Old cinemas languish awkwardly among the modern urban landscape waiting to be reinvented. So when Flanagan Lawrence was tasked with reimagining a Grade II listed cinema, located on one of London’s busiest streets, naturally Hospitality Interiors sought out project director Jason Flanagan, to show us around the recently-completed transformation.

Dozens of old, unused cinemas still slumber the UK’s in high streets. These once-proud, substantial buildings were designed to be dark inside and relatively few have been successfully re-imagined as hotels. Most have been razed and  completely redeveloped or worse, suffered the ignominy of morphing into bingo halls or rather grubby nightclubs. The Pavilion Shepherds Bush is one such successful reinvention.

The Pavilion is a Grade II listed building dating from 1923 and was originally constructed as a cinema. Designed by Frank Verity, it won the RIBA London Street Architecture Award for the best London façade. Following heavy damage from a V1 flying bomb during World War II, the building was poorly repaired, and was then converted to a bingo hall in 1983 – closing its doors for good in 2001, remaining disused for much of the next decade. In 2009, planning permission was granted for conversion into a four-star, 320-room hotel with conference facilities, café, restaurant, bar, retail spaces and a roof-top spa.

As guests enter via revolving glass door, a golden, domed recess mirrors the impressive archway of the tower sited at one end of the building. In the top of the of the tower are some of the hotel’s best rooms. Passing the reception on the tight, down a couple of full width steps to a lower foyer – whose layout echoes the original cinema foyer including a reference to the original circular floor decoration which marked the centre of the foyer and entrance to the cinema.

Drawing on the influence of Art Deco cinema design, the foyer and atrium spaces employ simple curved surfaces in alternating bands of black and gold. The internally illuminated spandrel panels also minimise sound reverberation. At ground floor level, dark-stained, ribbed timber panelling and heavy curtains serve a similar purpose.

The colour palette is restrained using black, grey, gold, taupe, putty and muted natural tones. Featured finishes include high gloss, various metallics, mirror and polished surfaces to help bounce the light and to continue the deco influence. The beautiful, honey-coloured limestone floor is inlaid with brass, in two simple decorative elements. In the main reception, brass strips form a series of concentric circles at the centre of the space, which are reflected in a ceiling coffer above.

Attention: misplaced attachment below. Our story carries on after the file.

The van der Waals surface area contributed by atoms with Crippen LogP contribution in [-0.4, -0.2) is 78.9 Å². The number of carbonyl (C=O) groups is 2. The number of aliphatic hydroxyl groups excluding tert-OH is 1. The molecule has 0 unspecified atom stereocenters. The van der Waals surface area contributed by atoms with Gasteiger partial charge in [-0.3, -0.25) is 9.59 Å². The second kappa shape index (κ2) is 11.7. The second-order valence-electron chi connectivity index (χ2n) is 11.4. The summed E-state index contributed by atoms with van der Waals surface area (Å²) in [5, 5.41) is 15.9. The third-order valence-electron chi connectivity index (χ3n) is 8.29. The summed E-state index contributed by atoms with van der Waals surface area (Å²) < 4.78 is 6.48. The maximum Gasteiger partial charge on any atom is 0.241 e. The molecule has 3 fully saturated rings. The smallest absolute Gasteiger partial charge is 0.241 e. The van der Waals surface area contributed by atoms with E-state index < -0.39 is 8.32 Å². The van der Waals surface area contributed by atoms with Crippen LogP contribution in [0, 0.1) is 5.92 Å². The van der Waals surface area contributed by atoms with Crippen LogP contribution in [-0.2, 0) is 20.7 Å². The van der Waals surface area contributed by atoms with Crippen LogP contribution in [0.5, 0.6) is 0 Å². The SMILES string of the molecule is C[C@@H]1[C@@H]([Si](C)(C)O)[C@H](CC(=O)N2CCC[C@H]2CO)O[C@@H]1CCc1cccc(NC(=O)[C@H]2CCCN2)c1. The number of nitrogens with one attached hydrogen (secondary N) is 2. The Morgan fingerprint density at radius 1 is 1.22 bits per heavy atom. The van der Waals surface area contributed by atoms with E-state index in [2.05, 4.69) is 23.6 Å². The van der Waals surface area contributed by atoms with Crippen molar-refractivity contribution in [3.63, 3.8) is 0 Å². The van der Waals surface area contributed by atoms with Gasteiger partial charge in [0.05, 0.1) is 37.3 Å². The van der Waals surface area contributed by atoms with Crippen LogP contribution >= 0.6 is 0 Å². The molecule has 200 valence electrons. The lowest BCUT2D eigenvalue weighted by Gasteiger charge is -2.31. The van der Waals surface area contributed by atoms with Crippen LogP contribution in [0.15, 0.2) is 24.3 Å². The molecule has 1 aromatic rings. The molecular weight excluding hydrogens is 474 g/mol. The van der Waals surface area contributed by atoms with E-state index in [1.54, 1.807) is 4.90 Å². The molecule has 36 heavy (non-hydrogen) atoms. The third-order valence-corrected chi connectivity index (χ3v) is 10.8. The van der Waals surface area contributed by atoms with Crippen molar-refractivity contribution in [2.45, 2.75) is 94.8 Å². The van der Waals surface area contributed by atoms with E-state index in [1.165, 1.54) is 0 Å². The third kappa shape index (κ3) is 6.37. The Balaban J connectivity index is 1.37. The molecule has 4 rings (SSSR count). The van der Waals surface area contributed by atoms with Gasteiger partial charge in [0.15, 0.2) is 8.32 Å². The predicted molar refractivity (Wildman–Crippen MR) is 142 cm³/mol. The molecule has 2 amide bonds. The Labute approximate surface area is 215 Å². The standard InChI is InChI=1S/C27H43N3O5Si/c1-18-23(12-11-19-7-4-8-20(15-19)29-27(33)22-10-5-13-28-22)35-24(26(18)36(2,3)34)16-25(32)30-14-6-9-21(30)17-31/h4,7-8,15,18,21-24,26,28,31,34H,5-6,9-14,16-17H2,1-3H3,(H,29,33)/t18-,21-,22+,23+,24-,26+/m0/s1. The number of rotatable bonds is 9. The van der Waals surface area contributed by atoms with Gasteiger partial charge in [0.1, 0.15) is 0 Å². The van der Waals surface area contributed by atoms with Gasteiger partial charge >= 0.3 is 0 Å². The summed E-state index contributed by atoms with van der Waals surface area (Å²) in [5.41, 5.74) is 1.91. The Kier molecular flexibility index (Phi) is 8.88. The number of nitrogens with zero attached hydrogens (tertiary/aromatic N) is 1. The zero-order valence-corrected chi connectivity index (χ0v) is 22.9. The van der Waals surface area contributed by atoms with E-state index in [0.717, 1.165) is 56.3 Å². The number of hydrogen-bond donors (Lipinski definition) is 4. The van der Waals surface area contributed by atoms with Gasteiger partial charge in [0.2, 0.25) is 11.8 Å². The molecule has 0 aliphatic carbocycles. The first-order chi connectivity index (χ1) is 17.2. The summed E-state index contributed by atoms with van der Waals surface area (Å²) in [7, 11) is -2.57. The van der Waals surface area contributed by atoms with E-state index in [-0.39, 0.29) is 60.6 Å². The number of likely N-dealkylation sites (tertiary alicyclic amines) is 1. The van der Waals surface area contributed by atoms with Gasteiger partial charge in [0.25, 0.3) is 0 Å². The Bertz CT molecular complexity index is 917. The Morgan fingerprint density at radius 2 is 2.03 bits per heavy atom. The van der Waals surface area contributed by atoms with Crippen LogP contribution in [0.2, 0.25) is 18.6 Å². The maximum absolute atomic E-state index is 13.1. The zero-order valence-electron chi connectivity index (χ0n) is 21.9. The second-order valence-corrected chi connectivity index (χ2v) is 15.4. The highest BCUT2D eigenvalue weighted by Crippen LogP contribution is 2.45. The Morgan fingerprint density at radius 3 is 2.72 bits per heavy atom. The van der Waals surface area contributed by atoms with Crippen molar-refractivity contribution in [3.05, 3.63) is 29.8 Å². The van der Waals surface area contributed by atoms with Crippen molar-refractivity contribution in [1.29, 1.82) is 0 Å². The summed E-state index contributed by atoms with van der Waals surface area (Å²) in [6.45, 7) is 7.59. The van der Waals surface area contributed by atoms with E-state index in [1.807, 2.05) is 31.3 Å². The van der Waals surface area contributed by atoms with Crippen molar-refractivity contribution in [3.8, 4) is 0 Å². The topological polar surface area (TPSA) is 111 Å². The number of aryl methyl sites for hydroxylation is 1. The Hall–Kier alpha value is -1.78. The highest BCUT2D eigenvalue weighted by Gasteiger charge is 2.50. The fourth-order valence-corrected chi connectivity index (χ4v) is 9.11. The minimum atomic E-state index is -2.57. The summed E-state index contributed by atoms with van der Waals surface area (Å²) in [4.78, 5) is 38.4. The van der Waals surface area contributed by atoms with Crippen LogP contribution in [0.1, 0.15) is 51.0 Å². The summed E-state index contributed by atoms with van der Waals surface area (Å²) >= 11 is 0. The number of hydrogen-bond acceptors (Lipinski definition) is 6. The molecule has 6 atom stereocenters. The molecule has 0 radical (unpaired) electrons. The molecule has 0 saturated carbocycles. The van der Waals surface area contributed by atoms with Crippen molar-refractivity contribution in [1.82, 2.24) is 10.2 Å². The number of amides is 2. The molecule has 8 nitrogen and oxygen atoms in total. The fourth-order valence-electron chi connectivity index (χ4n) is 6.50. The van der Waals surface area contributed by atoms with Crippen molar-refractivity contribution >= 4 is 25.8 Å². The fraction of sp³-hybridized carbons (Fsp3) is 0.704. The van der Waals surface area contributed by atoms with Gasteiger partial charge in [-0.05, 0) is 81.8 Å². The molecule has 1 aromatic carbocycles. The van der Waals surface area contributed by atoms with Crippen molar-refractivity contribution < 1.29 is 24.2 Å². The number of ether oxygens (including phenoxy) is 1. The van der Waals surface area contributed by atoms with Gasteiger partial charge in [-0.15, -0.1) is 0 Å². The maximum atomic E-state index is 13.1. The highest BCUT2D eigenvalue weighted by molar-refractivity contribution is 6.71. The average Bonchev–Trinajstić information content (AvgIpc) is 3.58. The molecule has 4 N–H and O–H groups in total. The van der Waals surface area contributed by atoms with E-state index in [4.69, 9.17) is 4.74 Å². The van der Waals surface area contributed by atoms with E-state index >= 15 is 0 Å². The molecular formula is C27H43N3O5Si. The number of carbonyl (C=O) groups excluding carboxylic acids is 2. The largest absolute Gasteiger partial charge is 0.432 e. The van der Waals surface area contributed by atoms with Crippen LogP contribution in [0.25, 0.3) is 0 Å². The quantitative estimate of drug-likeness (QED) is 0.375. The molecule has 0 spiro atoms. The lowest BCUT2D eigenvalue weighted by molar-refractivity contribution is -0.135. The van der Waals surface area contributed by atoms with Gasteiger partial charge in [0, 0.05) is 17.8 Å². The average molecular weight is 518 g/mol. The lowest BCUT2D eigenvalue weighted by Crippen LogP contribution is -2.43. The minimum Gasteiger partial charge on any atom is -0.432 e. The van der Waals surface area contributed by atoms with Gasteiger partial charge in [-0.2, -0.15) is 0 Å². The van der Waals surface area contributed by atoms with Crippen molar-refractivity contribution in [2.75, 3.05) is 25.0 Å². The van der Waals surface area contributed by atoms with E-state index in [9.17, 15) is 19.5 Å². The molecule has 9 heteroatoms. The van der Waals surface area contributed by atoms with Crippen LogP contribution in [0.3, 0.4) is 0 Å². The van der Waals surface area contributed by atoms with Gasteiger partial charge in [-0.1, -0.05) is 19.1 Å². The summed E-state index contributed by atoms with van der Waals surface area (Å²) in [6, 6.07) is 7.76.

Then the focal point of the hotel is revealed: guests will glance skyward to the glazed roof atop the cigar-shaped atrium which rises the full height of the space helping to introduce much-needed light to the space. Golden bands are formed by the walkways surrounding the atrium which also allows natural daylight into the inner rooms.

Once again, the theme of the golden age of cinema is expressed here with soft golden tones and a darker background and the deft use of sound-absorbing materials where possible on the balconies and wall surfacing to ensure this space is grand yet intimate and any echo is neutralised.

The atrium is the key to this conversion working so well, for without the light well, the reduction in the key numbers would have nullified the commerciality of the project. As it is, Flanagan Lawrence turned a potential pitfall into a stunning centrepiece which makes all the difference to the property as a hotel.

Jason Flanagan, project director at Flanagan Lawrence, says: “Our design has been informed by a detailed understanding of the building’s history and context. Our response complements and refines the original character of the building, protecting this important heritage asset, reactivating the streetscape and providing a new point of focal interest on Shepherds Bush Green.”

The guestroom interior design was expertly handled by Wendy Chiu using a calm and sensitive colour palette which provides a relaxed yet well-tailored ambiance to the varying room sizes. There are highlight wallpapers to walls behind the bed and here the designer  is more expressive.

The textures used throughout are muted – grey, putty, white, linen – and the furniture and surfacing is similarly restrained using painted plaster, often with shadow-lines, natural wood, stone and glass. The room designs are naturally more peaceful the dramatic Art Deco public spaces, and perhaps the rooms could have carried the theme a little more confidently. But nonetheless, the rooms are well-conceived and well-executed retreats from the hustle and bustle of the hotel’s busy location.

There is a considerable number of guestroom plans due to the complex nature of the roof structure and the layout of the internal rooms facing in to the atrium. Some of the larger rooms – in the tower and under the curved end of the roof – are very creatively executed with seating areas, hallways, more generous bathrooms and multiple window options. All the bathrooms are generously fitted with high quality fittings throughout.

In conclusion, Flanagan Lawrence’s sensitive conversion of this old cinema has been informed by a detailed understanding of the building’s history and context. The result is a contemporary property that is a balanced composition of old and new elements, both in the facades, but also in the contrast between the inside and outside.